Rwanda: The Man That Basketballer Gisembe Was - Family and Friends Tell His Story

The 1994 Genocide against the Tutsi affected every aspect of life in Rwanda, leaving behind a trail of poignant stories that still provoke tears when being told.

Sports, just like other industries in the country, lost a number of important personalities, among whom were players pursuing dreams in the different disciplines.

Basketball player Emmanuel Ntarugera, a.k.a Gisembe, is one of the renowned athletes that were killed in the dreadful 100-day bloodshed.

At the time of the genocide, Gisembe was 33-year-old and was a key member of the national basketball team. At club level, he featured for Espoir, one of the biggest teams in the domestic topflight league.

Born in Nyamirambo, a suburb of Kigali, the player was survived by a wife and three children. He is described by many as a family man.

With an admirable height of about 2 metres, Gisembe played as a center.

Gisembe played for and won several titles, including the national championship, with Espoir basketball club.

Former Vice-Chairman of Espoir basketball club, Henry Pierre Munyengabe, is one of the people that played with Gisembe. He says there is a lot to remember about him, for example his willingness to help young talents.

"I played with Gisembe for about 6 years. There are many things I remember about him, especially that he was one of the players that assisted our team (Espoir) to win league trophies, and he also loved to help younger players," Munyengabe told Weekend Sport this week.

At the time, the game of basketball was not as prominent as it is today in the country. Many competitions that were played then were local, but at times, there could come a chance to play against teams from Burundi or Goma - Eastern DR Congo.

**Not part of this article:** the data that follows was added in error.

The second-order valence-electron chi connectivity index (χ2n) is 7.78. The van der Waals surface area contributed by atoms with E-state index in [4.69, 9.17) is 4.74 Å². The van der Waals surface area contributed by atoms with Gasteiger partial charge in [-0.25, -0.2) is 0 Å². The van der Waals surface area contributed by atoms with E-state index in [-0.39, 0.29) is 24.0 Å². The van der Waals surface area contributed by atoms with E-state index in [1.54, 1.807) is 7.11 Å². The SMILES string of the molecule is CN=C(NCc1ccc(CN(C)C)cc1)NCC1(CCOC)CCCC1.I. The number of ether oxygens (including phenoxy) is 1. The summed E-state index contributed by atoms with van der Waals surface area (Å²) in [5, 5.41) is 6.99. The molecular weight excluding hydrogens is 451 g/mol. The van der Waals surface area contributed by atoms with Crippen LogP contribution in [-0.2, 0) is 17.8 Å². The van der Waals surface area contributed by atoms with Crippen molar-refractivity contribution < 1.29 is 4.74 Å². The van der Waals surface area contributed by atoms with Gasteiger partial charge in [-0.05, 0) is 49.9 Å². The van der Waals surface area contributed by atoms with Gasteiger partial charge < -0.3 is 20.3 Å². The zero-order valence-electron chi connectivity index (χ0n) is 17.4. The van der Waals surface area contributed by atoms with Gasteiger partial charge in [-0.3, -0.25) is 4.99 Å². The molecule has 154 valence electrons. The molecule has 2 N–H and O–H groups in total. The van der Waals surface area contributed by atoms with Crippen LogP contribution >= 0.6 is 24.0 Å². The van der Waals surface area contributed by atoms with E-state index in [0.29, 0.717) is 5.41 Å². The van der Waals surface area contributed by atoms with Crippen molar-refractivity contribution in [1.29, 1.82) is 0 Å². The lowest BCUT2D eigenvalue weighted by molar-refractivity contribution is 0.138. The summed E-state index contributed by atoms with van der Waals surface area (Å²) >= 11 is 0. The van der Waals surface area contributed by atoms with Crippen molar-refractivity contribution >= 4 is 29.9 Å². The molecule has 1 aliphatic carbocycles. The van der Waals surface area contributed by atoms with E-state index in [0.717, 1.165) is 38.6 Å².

How Gisembe died

Gisembe was killed in late June of 1994 in Kigali, Rwezamenyo Sector, where his home was.

It is said that his killers came from another sector since those in Rwezamenyo had spared him.

Munyengabe says the loss of such a player was a huge loss to the country because even today, he would be contributing to the game's development in a couple of ways.

"If he was still around, he would be having an impact on Rwandan basketball, especially on the youngsters that are coming up. He loved helping fellow players. Today, he would perhaps have been a great coach in one of the clubs in Rwanda."

Laetitia Umulisa, late Gisembe's sister, describes him as a person who was "calm and known for commitment to his work". He worked in MINITRAP - formerly the ministry of public works, and in the evening he would go for basketball training.

Nadine Niwemfura, his daughter, says that she knows her father through stories of those who knew him because he was killed when she was very young. "I grew up hearing people talk about how my father was there for everybody, especially the people with whom he played basketball."

"The legacy dad left for me is that of love and trying to help as much as I can."

In remembrance of Gisembe and other fallen members of the basketball fraternity, the Gisembe Memorial Tournament was initiated in 1996 before changing the name to Basketball Genocide Memorial Tournament in 2013.


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